Elon Musk’s Neuralink Implants First Brain Chip Into Human Subject

The company's first human trial begins amid accusations of safety violations and animal cruelty.


Ben Taub


Ben Taub

Freelance Writer

Benjamin holds a Master's degree in anthropology from University College London and has worked in the fields of neuroscience research and mental health treatment.

Freelance Writer

Edited by Katy Evans

Katy Evans

Managing Editor

Katy is Managing Editor at IFLScience where she oversees editorial content from News articles to Features, and even occasionally writes some.


The company used a robot to implant its device into a person's brain.

Image credit: photosince/

In a massive step forward for Elon Musk’s controversial Neuralink project, the tech billionaire announced yesterday that the startup has implanted a brain chip into a human subject for the first time. Revealing the news in a post on X (formerly Twitter), Musk gave little detail but did say that the recipient is “recovering well”.

"Initial results show promising neuron spike detection," Musk wrote on the social media platform that he purchased in 2022. In this context, spikes are peaks of electrical activity generated by neurons, although it’s unclear at this stage exactly how successful the procedure has been or what outcome the patient might be able to expect.


Neuralink is developing a brain-computer interface implant with the goal of allowing humans to control devices using only their minds. Ostensibly, the company’s intention is to help people suffering from paralysis to operate equipment that would allow them to communicate and move around more easily.

However, the prospect of such a technology also opens up possibilities for more outlandish uses, such as brain-to-brain communication, thought-hacking, and the ability to live forever by downloading old brains into young bodies. These whimsical applications are still a long way off, although the start of Neuralink’s first human trial is sure to set imaginations running wild.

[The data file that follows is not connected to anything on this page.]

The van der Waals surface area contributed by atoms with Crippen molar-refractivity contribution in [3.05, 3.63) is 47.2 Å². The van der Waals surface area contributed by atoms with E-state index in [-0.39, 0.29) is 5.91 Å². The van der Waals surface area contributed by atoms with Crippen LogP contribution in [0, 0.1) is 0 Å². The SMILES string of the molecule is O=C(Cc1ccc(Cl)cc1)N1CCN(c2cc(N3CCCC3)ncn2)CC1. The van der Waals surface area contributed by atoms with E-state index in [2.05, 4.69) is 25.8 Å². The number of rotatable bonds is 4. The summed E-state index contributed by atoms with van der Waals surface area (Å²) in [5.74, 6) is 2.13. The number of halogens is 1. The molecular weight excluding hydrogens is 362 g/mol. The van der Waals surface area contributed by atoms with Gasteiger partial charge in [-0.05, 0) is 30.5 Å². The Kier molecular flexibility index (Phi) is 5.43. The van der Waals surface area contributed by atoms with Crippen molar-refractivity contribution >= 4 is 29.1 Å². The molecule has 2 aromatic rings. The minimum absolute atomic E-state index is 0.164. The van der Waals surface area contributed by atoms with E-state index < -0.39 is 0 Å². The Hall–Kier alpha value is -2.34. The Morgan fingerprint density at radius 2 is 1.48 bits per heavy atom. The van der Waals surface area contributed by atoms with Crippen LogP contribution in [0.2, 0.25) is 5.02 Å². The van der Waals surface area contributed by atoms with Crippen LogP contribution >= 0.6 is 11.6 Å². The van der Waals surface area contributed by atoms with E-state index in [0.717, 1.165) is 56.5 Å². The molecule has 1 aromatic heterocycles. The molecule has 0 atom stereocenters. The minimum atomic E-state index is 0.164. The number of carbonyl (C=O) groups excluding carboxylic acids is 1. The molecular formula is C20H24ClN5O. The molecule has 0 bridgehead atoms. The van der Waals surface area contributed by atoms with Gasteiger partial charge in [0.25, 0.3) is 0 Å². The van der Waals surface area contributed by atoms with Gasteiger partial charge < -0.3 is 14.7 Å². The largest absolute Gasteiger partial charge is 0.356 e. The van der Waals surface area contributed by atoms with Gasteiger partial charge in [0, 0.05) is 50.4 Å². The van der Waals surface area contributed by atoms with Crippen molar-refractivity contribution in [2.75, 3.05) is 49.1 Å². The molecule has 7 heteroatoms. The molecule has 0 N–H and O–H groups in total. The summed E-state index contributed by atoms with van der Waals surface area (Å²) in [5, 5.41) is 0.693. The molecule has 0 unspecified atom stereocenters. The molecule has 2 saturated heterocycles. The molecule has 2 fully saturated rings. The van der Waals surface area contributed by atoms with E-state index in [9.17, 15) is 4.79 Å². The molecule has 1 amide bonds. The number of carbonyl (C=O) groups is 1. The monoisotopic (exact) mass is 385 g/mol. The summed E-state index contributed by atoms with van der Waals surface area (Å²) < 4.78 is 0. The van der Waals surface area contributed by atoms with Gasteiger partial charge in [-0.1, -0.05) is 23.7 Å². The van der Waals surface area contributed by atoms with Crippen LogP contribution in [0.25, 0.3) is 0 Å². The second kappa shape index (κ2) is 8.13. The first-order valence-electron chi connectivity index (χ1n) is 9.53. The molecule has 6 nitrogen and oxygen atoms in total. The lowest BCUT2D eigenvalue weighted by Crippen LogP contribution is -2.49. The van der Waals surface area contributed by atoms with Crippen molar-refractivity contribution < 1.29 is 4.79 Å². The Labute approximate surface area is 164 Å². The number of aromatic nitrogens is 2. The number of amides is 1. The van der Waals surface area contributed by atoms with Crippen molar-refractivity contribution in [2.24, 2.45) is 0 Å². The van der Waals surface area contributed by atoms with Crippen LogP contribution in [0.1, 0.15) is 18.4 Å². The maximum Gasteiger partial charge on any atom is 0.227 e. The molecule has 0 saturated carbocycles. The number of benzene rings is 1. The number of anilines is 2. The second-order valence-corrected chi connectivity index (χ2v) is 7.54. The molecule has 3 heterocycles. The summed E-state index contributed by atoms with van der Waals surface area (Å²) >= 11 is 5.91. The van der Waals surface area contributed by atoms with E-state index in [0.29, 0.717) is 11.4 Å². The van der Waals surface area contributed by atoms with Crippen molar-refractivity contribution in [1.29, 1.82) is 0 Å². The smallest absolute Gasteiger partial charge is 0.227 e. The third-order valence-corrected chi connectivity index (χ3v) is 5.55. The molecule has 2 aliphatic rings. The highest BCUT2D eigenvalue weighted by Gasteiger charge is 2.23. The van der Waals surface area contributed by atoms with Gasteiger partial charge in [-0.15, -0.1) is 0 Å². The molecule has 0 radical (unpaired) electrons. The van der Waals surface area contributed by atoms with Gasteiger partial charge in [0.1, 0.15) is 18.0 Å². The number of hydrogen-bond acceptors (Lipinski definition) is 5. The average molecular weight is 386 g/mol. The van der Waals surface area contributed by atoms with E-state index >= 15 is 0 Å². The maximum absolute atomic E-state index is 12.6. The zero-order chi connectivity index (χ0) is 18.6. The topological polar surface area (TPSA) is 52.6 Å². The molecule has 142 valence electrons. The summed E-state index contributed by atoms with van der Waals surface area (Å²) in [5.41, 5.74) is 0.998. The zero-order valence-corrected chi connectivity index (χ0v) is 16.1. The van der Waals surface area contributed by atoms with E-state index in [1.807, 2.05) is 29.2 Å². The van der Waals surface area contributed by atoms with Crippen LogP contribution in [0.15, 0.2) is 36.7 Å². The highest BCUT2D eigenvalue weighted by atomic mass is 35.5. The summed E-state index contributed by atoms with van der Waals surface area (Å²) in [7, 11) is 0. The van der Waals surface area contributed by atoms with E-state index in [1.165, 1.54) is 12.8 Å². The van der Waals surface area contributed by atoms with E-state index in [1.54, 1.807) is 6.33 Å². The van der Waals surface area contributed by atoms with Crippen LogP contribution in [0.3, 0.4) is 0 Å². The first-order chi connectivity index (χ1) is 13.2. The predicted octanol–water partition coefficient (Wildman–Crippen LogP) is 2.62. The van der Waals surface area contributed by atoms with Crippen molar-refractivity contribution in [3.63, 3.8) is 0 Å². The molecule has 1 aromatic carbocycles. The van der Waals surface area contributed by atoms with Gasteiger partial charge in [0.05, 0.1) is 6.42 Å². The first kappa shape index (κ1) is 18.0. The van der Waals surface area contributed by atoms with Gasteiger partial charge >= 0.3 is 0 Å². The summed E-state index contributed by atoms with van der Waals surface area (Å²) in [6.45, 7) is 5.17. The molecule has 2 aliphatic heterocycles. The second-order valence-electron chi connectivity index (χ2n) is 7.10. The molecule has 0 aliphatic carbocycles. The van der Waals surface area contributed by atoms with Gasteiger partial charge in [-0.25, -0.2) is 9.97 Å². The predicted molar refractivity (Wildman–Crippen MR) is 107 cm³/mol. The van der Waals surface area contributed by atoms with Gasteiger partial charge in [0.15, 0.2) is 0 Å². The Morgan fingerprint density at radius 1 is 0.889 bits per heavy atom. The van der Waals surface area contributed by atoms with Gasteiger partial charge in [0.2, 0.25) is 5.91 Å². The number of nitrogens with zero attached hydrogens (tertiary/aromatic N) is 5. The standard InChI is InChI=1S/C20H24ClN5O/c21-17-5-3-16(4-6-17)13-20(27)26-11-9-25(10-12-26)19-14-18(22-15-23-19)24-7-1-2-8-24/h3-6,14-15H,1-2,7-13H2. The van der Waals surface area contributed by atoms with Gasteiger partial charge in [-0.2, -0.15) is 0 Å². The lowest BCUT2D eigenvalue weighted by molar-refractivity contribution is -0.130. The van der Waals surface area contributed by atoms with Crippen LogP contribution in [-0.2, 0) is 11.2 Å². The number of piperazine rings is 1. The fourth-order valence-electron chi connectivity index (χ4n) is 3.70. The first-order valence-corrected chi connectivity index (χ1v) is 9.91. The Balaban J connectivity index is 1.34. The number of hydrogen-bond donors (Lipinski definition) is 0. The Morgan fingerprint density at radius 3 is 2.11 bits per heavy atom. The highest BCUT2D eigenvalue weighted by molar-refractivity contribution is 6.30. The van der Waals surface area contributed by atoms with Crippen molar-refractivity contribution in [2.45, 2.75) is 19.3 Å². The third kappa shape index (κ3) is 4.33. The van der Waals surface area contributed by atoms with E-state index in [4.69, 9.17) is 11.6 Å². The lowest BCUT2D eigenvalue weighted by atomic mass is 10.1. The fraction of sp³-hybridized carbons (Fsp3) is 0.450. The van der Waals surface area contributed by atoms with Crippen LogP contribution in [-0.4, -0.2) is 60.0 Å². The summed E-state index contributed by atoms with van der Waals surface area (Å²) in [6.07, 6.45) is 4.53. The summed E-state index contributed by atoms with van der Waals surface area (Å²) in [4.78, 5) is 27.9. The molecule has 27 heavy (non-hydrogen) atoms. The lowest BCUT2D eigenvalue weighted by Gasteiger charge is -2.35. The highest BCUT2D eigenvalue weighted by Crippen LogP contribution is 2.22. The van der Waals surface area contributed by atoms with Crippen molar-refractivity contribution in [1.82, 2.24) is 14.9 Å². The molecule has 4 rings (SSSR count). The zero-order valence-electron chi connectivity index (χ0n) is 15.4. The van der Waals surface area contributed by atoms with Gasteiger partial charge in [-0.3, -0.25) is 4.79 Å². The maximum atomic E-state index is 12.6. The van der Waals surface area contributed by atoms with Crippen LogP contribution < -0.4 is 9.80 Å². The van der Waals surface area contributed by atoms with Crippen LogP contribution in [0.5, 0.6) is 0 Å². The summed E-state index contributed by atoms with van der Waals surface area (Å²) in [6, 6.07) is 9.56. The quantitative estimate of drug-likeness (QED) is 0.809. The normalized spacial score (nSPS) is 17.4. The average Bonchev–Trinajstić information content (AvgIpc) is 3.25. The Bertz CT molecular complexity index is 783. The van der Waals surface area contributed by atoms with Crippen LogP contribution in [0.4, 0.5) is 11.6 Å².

Approval for the so-called PRIME Study was granted last year by the US Food and Drug Administration. According to Neuralink, the trial involves the use of a robot to surgically connect the implant’s ultra-fine threads to participants’ motor cortices. 


The purpose of the study is to evaluate the safety of the procedure, and the announcement comes shortly after the company was fined for violating the rules that govern the transport of hazardous materials. During inspections of Neuralink’s facilities early last year, officials from the Department of Transportation found that certain dangerous chemicals had been improperly packaged.

Neuralink has also been continually dogged by accusations of animal cruelty during its earlier experiments on macaques. According to complaints raised by the Physicians Committee for Responsible Medicine (PCRM), several monkeys were severely harmed by the device, with some going on to suffer from infections, brain swelling, paralysis, seizures, and depression.

The accusations, which were sent to the Securities and Exchange Commission, state that numerous monkeys were euthanized as a direct result of the damage caused by the brain chip. In response, Musk has publicly stated that no animals have ever died due to a Neuralink implant.


  • tag
  • neuroscience,

  • future,

  • Neuralink,

  • brain interface